By Ken Reed
The Women’s Tennis Association (WTA) has decided to suspend its tennis tournaments in China over how Chinese government leaders are treating star doubles tennis player Peng Shuai following Shuai’s recent social media post accusing China’s former Vice Premier Zhang Gaoli of sexually assaulting her. The social media post was pulled down by Chinese officials and China has blocked the topic on its internet system. The Chinese government has not commented on her accusation and has not allowed WTA leaders to communicate with her. Supposedly, she’s had a couple calls with International Olympic Committee (IOC) president Thomas Bach, but no video or transcripts of those calls have been released and the concern is they’ve been staged calls orchestrated by the Chinese government.
The WTA’s decision to suspend its tournaments in China is an expensive one, but a principled one.
“We’ve had a lot success over there [in China],” said WTA CEO Steve Simon. “I think that when you look at this, though, there are too many times in our world today when we get into issues like this and we let business, politics, money dictate what’s right and what’s wrong,” explained Simon.
“We have to start, as a world, making decisions that are based upon right and wrong, period. We can’t compromise that and we are definitely willing to pull our business [with China] and deal with all the complications that come with it because this is certainly bigger than the business.”
Wow, in a world in which the NBA caves to China to preserve business interests despite Chinese human rights abuses and ongoing genocide; and a world in which star hoopster LeBron James, an outspoken voice on some social justice issues, keeps silent on Chinese abuses because his major sponsor, Nike, has sweat shops with abusive labor practices in China; the stance taken by Simon is both shocking and very commendable.
We are in the middle of the holiday season, a time in which we are reminded to put the wellbeing of other people above selfishness and greed. Holiday movies tell us principles should matter more than profits. In this year, the 75th anniversary of the release of the classic holiday movie It’s a Wonderful Life, we are encouraged to be more like the humanitarian George Bailey and less like the greedy Mr. Potter.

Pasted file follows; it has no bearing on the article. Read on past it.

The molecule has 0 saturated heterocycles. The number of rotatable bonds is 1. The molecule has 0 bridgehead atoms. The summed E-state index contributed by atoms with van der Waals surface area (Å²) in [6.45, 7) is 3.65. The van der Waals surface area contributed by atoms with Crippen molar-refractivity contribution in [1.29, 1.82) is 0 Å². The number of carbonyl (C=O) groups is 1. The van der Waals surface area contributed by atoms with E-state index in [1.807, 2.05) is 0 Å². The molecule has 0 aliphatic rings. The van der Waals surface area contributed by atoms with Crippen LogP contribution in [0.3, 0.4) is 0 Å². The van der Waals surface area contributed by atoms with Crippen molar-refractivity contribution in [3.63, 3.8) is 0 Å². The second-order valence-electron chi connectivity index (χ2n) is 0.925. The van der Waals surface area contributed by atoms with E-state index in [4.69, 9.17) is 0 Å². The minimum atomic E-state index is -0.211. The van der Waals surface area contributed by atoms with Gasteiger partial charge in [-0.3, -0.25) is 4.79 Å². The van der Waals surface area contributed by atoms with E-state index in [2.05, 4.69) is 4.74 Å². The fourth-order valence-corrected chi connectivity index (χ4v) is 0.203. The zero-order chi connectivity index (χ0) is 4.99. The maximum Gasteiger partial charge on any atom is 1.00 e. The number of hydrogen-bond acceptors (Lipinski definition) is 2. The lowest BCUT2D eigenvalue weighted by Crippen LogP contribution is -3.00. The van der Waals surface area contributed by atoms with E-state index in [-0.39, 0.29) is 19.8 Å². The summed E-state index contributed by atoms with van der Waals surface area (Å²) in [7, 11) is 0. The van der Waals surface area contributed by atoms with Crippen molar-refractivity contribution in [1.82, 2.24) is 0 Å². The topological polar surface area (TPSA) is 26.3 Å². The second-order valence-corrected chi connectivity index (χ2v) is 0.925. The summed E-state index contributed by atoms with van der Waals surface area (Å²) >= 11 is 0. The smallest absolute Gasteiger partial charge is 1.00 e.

In today’s world, the WTA is acting a lot more like George Bailey than Mr. Potter.
Too bad the NBA, Nike and LeBron James seem to have a lot more Mr. Potter in them.
Ken Reed, Sports Policy Director, League of Fans
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Episode #18 – League of Fans’ Sports Forum podcast: Talking about the 50th Anniversary of Title IX and the Lia Thomas Controversy with Nancy Hogshead-Makar – Hogshead-Makar is a triple gold medalist in swimming, a civil rights attorney and CEO of Champion Women.
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Media"How We Can Save Sports" author Ken Reed appears on Fox & Friends to explain how there's "too much adult in youth sports."
Ken Reed appears on Mornings with Gail from KFKA Radio in Colorado to discuss bad parenting in youth athletics.
“Should College Athletes Be Paid?” Ken Reed on The Morning Show from Wisconsin Public Radio
Ken Reed appears on KGNU Community Radio in Colorado (at 02:30) to discuss equality in sports and Title IX.
Ken Reed appears on the Ralph Nader Radio Hour (at 38:35) to discuss his book The Sports Reformers: Working to Make the World of Sports a Better Place, and to talk about some current sports issues.
- League of Fans Sports Policy Director Ken Reed quoted in Washington Post column titled "What happened to P.E.? It’s losing ground in our push for academic improvement," by Jay Mathews
League of Fans is a sports reform project founded by Ralph Nader to fight for the higher principles of justice, fair play, equal opportunity and civil rights in sports; and to encourage safety and civic responsibility in sports industry and culture.
Sports & Torts – Ken Reed, Sports Policy Director, League of Fans – at the American Museum of Tort Law
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